I have recipes copied out in my grandmother’s distinctive scrawl, and with Aunt Orabel’s words . . . recipes from the cookbooks of my Aunt Thelma and Aunt Freda. I love the words, and the extra’s written in the margins . . . notes such as “Grammy always heated this” right next to the shortening measure in my grandmother’s Butterscotch Cookie recipe. When I read them I can see my grandmother leaning over the kitchen table, rolling out cookies and the twinkle in her pretty blue eyes . . . and the joy and comfort I felt in knowing that soon I’d be munching on one of them warm, tasty and fresh from the oven . . . and the love. I read the recipe for Aunt Orabel’s Matrimonial Bars, and I can smell the linoleum from her kitchen floor and hear my mother and her talking about family things, and how she always burnt her fingers when frying donuts because she had lost the feeling in the tips of them. Then there is Aunt Freda’s steak casserole, where she notes that she heats a can of gravy on the side . . . and yet another one of hers that has no title, just the ingredients and the notation that she got it from a recipe originally published in the newspaper back home, in October of 1979. An Easter never goes by when I don’t think back and remember my Aunt Thelma’s beautiful Easter breads studded with fruits and covered in delicious sugary icing. These were good cooks, family cooks . . . and these treasured recipes their legacy to me.
There are recipes clipped from out of magazines that took my fancy and that I tried and liked, new family favourites such as Chowder Casserole, Hawaiian Salad, Apple Jonathan and Sesame Beef and Broccoli. All sounding delicious and tasty. Some are quite old fashioned, some are quite modern . . . all are wonderful recipes, and in many ways a time line of cookery throughout the past forty years. I have done small cookbooks for each of my children as they got married, containing their favourites. I even did one for my Eileen when she moved out in to her first apartment. I don’t know if they use them or not, but I expect that they do turn to them from time to time. I hope that they have special memories of the dishes held therein and that they are good memories like the ones I have.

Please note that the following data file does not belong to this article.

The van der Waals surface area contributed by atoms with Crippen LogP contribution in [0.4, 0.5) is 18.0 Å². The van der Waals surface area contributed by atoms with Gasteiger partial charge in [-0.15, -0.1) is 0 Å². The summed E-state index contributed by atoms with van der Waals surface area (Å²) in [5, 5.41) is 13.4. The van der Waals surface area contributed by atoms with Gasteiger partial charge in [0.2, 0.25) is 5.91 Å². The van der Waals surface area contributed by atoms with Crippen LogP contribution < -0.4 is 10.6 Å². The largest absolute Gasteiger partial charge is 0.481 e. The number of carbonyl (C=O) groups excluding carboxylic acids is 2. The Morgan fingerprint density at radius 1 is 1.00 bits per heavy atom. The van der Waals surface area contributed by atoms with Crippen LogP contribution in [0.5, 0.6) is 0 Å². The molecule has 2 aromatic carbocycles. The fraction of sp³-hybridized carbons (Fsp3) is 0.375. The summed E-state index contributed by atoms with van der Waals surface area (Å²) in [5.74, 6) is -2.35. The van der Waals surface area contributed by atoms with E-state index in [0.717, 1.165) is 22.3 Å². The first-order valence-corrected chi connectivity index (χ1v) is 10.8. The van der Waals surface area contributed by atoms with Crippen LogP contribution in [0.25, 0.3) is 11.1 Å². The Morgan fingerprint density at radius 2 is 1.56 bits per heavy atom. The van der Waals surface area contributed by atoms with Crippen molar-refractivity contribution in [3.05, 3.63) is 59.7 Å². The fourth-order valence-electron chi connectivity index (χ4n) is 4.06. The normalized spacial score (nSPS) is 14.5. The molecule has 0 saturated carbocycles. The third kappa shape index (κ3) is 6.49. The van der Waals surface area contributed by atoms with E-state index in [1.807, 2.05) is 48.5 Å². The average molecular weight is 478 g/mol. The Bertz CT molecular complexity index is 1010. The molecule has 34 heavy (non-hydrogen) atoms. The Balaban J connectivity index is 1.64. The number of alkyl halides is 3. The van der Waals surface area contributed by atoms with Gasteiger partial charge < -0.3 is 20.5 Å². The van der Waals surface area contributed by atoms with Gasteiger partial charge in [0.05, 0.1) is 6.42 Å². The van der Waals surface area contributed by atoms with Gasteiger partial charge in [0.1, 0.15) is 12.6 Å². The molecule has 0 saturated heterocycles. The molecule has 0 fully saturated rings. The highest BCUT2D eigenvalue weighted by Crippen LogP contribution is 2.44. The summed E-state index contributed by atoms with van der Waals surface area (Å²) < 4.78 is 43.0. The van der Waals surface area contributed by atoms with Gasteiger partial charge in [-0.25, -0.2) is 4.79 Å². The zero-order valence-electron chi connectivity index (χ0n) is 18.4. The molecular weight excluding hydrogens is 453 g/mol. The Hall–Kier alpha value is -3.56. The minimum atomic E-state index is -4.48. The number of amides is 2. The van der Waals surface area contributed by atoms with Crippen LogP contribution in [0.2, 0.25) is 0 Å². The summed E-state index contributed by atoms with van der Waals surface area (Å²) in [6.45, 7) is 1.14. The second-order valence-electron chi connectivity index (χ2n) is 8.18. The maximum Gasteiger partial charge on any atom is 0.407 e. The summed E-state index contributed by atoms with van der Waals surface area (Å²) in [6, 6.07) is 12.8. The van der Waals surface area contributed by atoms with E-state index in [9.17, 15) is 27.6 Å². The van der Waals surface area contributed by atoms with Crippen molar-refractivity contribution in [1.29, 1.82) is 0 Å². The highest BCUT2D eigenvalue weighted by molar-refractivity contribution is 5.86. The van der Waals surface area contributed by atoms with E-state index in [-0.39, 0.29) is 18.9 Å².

A few years back I catalogued some of the very best of the recipes into a cookbook which I self-published on Lulu Press. You can buy it here. It's very dear though, because of the colour pictures of the food. If I was writing it again I wouldn't put in the coloured photos of the food . . . and I'd probably have sold more. A download is a lot cheaper and just as good I think, maybe even better, because then you can just print and cook as you desire and eventually you would have a Big Blue Binder of your own. I do know that everyone who has ever purchased it has enjoyed it very much, which does my heart good.
As I was thinking about all of this yesterday, my eyes fell upon an old treasure that I had not made in many years, and I had a longing to make it for our supper last night. This was the old way of making macaroni and cheese. It was simple and tasty and always welcome. I’ll try to put it down so you can understand it, for it’s written only as a guideline of what to do, exact amounts having been left out . . . you know how it goes, much knowledge was taken for granted back then, it was expected that a girl would know these things by heart . . .
*Old Fashioned Escalloped Macaroni and Cheese*
This is not like macaroni and cheese with a super rich thick sauce, this is old fashioned in both it’s taste and it’s appearance. It is good, plain and simple, every forkful taking you back to a simpler day and time. The leftovers are very good heated up the next day, if anything it tastes even better, but a lot of the old recipes are that way . . .
½ pound of dry macaroni
1 ½ cups of whole milk
½ cup of cream
A knob of butter the size of a walnut
8 ounces of cheese, cut into ½ inch cubes
(I used a mixture of medium cheddar and red Leicester cheeses)
Salt and black pepper to taste
1 cup of soft bread crumbs
Another knob of butter, melted
Bring a pot of salted water to the boil and add the macaroni. Cook according to the package directions and then drain well. Rinse in cold water and set aside.
Pre-heat the oven to 190° C/375° F. Butter a 1 litre casserole dish and set aside.
Put the milk, cream and the first knob of butter into a sauce pan and bring to a simmer, heating only until the butter melts.
Put the macaroni into the buttered baking dish. Stir in the pieces of cheese and season to taste with salt and pepper. Pour the milk mixture over all. You should just barely be able to see the milk through the top. Mix the melted butter with the soft bread crumbs and sprinkle evenly over all. Bake in the pre-heated oven until bubbly and browned and the cheese is meltingly gooey. Delicious!
Cooking in The English Kitchen this morning another old favourite. Store Cupboard Lasagne Pie